Hill Brothers removed this action on June 14, 2013, and answered the S&WB's third-party complaint with several affirmative defenses.

The plaintiffs first filed a motion to certify class in another section of this Court almost two years ago. The Court subsequently granted a motion to continue the motion's submission date and the plaintiffs' request for pre-certification discovery. A year later, in January 2015, the plaintiffs renewed their motion to certify class action. But shortly thereafter, Judge Berrigan recused herself from the case and it was transferred to this section. This Court, in attempt to start anew, denied without prejudice the motion to certify and cancelled the as-yetunscheduled hearing that Judge Berrigan had granted. In that same Order, the Court granted the plaintiffs leave to submit a renewed motion to certify, "along with a supported request for an evidentiary hearing or oral argument, should they deem either proper."[1] The Court also instructed the plaintiffs to submit, along with their renewed motion, all exhibits that they wished the Court to consider. The plaintiffs filed their motion and requested oral argument, which was granted; a request for a hearing was never made.[2]

The plaintiffs seek to define the class as:

All property owners and residents who owned immovable property or resided within 1, 000 feet to the north and south of Dwyer Road from Jourdan Road to Tulip Street, New Orleans, Louisiana 70126, during the time period of September 9, 2008 to the present and continuing until the Dwyer Intake Canal project is fully completed and accepted.

The defendants oppose class certification and move to strike several plaintiffs' exhibits.

I. Motion to Strike Expert Exhibits

A.

Rule 702 was enacted in response to the United States Supreme Court's decisions in Daubert v. Merrell Dow Pharmaceuticals, 509 U.S. 579 (1993), and Kuhmo Tire v. Carmichael, 526 U.S. 137 (1999), which held that before an expert is allowed to testify, the trial court must assess the reliability of the methodology of the proposed expert and the relevance of the testimony to the facts at issue. Legier & Materne v. Great Plains Software, Inc., No. 03-0278, 2005 WL 2037346 at *1 (E.D. La. Aug. 3, 2005) (Duval, J.). Rule 702 provides:

If scientific, technical, or other specialized knowledge will assist the trier of fact to understand the evidence or to determine a fact in issue, a witness qualified as an expert by knowledge, skill, experience, training, or education, may testify thereto in the form of an opinion or otherwise, if (1) the testimony is based upon sufficient facts or data, (2) the testimony is the product of reliable principles and methods, and (3) the witness has applied the principles and methods reliably to the facts of the case.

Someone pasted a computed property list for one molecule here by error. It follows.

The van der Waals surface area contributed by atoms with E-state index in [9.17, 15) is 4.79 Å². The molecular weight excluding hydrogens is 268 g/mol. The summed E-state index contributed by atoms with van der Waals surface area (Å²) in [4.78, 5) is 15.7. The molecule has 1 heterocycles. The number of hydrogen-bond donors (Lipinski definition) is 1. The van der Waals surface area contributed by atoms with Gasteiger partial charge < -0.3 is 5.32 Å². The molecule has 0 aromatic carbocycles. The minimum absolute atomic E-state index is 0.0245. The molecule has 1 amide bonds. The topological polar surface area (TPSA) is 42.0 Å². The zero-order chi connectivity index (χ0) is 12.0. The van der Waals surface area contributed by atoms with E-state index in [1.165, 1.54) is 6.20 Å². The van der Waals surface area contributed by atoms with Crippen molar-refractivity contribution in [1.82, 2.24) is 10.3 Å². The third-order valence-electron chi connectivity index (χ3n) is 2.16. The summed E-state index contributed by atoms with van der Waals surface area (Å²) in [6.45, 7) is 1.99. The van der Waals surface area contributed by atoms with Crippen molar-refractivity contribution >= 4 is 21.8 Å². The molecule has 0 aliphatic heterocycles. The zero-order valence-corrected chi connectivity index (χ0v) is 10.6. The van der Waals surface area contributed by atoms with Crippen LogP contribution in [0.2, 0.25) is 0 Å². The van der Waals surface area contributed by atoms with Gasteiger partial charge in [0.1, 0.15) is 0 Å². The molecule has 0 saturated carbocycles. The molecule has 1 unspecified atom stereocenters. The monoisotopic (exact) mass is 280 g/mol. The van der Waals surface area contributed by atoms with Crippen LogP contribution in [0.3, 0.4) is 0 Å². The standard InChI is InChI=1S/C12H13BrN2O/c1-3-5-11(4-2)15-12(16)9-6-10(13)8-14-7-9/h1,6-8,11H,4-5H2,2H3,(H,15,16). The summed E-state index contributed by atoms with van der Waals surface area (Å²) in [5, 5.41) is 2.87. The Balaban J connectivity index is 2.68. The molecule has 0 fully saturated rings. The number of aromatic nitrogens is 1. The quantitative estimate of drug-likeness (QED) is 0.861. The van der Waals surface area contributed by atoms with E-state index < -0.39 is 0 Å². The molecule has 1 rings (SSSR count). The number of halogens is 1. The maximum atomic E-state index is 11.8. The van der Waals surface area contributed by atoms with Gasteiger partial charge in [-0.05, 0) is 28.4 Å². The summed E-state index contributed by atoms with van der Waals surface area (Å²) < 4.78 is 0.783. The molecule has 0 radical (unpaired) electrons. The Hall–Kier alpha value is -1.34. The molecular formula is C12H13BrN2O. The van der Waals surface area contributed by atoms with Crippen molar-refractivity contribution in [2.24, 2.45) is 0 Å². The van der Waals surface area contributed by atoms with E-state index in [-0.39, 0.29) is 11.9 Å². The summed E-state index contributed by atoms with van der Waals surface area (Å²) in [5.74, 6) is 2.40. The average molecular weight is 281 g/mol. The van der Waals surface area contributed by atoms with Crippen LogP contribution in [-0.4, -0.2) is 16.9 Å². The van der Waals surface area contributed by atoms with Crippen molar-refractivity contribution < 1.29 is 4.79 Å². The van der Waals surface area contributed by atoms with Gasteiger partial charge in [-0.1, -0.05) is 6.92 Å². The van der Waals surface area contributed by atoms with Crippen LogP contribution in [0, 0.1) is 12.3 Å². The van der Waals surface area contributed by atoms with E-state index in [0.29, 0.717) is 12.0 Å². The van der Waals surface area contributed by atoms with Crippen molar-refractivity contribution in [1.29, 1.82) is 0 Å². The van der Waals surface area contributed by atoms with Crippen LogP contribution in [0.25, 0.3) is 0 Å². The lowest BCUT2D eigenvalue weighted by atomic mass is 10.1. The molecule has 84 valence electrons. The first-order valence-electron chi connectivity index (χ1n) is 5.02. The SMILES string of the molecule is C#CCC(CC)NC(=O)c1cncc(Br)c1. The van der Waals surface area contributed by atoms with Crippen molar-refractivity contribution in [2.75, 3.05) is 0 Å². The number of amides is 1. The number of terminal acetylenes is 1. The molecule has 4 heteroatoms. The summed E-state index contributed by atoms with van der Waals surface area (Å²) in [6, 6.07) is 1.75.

Fed. R. Evid. 702.

Under Daubert, the proponent of the evidence must first prove that the offered testimony is based on sufficient facts or data. See Fed.R.Evid. 702. Next, the party must "demonstrate that the expert's findings and conclusions are based on the scientific method, and, therefore, are reliable.... The expert's assurances that he has utilized generally accepted scientific methodology is insufficient." Moore v. Ashland Chemical, Inc., 151 F.3d 269, 276 (5th Cir. 1998) (en banc). The proponent of the evidence must prove the testimony's reliability by a preponderance of the evidence. Id . In Daubert, the Supreme Court identified a non-exclusive list of factors for a district court to consider in determining reliability: (1) whether the theory has been tested; (2) whether the theory has been subject to peer review and publication; (3) the known or potential rate of error; and (4) the general acceptance of the methodology in the scientific community. Daubert, 509 U.S. at 593-95. A district court must focus on methodology, not conclusions. In Kumho Tire, the Court cautioned that the district court must ensure "that an expert, whether basing testimony upon professional studies or personal experiences, employs in the courtroom the same level of intellectual rigor that characterizes the practice of an expert in the relevant field." Kumho Tire, 526 U.S. at 152. After the proponent of the expert testimony has carried her burden of showing reliability, the party must also prove the expert opinions' relevance. That is, that the experts' opinions have "a valid... connection to the pertinent inquiry." Daubert, 509 U.S. at 592.